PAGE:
If you had previously been following /blog.feed or /stream.feed or /comments.feed, you may or may not have noticed that you weren’t getting any new posts. You probably thought it was because I only post every six months, but in fact, this time, it was because I forgot to redirect them to WordPress’s feeds, which are /feed and /comments/feed. So, if you were subscribed to the old feeds, welcome back!
I would just like to say that ReplayGain is the greatest invention EVER. I am completely ashamed and embarrassed that I haven’t used this technology before. Anyone who has an MP3 collection of songs spanning more than a single decade desperately needs to download MP3Gain or something like it and apply it to your entire library. Unfortunately, now I need to re-upload all my stuff to Google Music, a rather daunting prospect with my current connectivity.
Simple joys in life: When 80s hit Come On Eileen starts up on the random shuffle during the drive home.
Here’s a quick way to disable a large mail network: Wait for an email titled “World wide distribution list test,” hit Reply All, and write something like “I got it.” Watch the lemmings destroy email capability.
So here at the house we switched from FIOS Triple Play back to plain old Comcast Internet, not because there was anything wrong with FIOS – in fact, in my opinion, it’s a thousand times better than Comcast in every possible way – but because of an overall strategy to lower household expenses.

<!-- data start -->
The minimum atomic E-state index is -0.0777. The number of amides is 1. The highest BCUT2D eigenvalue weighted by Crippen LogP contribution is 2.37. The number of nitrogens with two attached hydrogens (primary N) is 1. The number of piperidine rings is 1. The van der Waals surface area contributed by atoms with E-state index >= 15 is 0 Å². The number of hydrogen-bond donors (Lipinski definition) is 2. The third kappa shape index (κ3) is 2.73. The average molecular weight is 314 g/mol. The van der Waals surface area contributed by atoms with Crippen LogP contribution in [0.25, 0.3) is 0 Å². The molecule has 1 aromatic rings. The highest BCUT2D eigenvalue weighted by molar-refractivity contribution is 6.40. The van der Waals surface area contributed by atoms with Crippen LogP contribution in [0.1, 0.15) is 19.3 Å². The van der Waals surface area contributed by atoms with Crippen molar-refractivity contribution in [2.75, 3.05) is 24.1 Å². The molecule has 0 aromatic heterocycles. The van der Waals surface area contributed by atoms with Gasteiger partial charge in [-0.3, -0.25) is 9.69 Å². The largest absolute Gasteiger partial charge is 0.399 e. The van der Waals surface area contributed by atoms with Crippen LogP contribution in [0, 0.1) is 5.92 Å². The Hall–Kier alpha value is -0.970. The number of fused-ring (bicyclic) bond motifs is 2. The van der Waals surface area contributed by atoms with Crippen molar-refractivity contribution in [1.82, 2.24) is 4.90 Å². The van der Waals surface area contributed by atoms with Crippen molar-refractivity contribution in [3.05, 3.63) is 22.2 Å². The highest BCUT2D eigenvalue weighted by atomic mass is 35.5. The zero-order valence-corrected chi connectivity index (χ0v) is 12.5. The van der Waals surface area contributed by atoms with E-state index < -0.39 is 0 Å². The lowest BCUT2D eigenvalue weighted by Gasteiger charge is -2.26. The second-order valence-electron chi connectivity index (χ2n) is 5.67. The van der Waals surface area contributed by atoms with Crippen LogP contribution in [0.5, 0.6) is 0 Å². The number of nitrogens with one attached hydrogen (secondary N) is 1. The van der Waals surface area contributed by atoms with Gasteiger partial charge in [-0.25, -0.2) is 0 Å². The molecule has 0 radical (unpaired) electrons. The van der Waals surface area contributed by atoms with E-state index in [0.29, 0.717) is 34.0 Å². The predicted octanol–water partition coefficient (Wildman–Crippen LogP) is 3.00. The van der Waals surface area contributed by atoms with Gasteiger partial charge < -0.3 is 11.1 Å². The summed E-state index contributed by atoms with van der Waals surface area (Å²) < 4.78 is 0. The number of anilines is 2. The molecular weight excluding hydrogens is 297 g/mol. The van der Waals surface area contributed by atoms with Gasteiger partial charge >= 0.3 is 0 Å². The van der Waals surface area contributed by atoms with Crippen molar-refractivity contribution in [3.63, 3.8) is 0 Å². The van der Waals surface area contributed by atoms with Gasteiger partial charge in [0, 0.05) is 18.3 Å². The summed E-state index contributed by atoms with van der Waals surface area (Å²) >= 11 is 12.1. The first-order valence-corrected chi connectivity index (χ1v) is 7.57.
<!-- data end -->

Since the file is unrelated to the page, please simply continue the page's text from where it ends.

So now we only have two choices for TV: Over-the-air HD television using vintage rabbit ears, or Netflix on a PS3. (Guess which one I usually pick.) And we don’t have a land line anymore. None of that is the slightest bit of concern to me, in fact I’ve wanted to “cut the cord” for a long time.
Here’s the point of all this: I only have 1Mbit downstream Internet now. That is the cheapest “broadband” available from Comcast (and it still costs 3 times as much as dial-up, but that’s another rant). So I went to watch a YouTube video on my phone this morning over WiFi, and it was all stuttering and crap. So I turned off WiFi and switched to 4G, and it played smooth as butter. Heh. I don’t know, I just thought that was funny.
Okay, I know why. But just pretend like it could be different for the sake of this rant. Let’s say you have a GridView using a SqlDataSource on an ASP.NET page. Each row displays some data from a table. No problem.
Now let’s say you want to put a RadioButtonList in the first column of the grid. You want to update the underlying row when the user clicks one or the other radio buttons. You do NOT want to use the standard ASP.NET patterns for updating data because they suck and this is a slightly special case. You want to put a “Y” in a column if they click one of the radio buttons, and an “N” in the column if they click the other radio button. And you probably want to put it inside an UpdatePanel so it looks all AJAX-y.
This particular situation – handling controls inside GridViews – has baffled me since my first days of ASP.NET.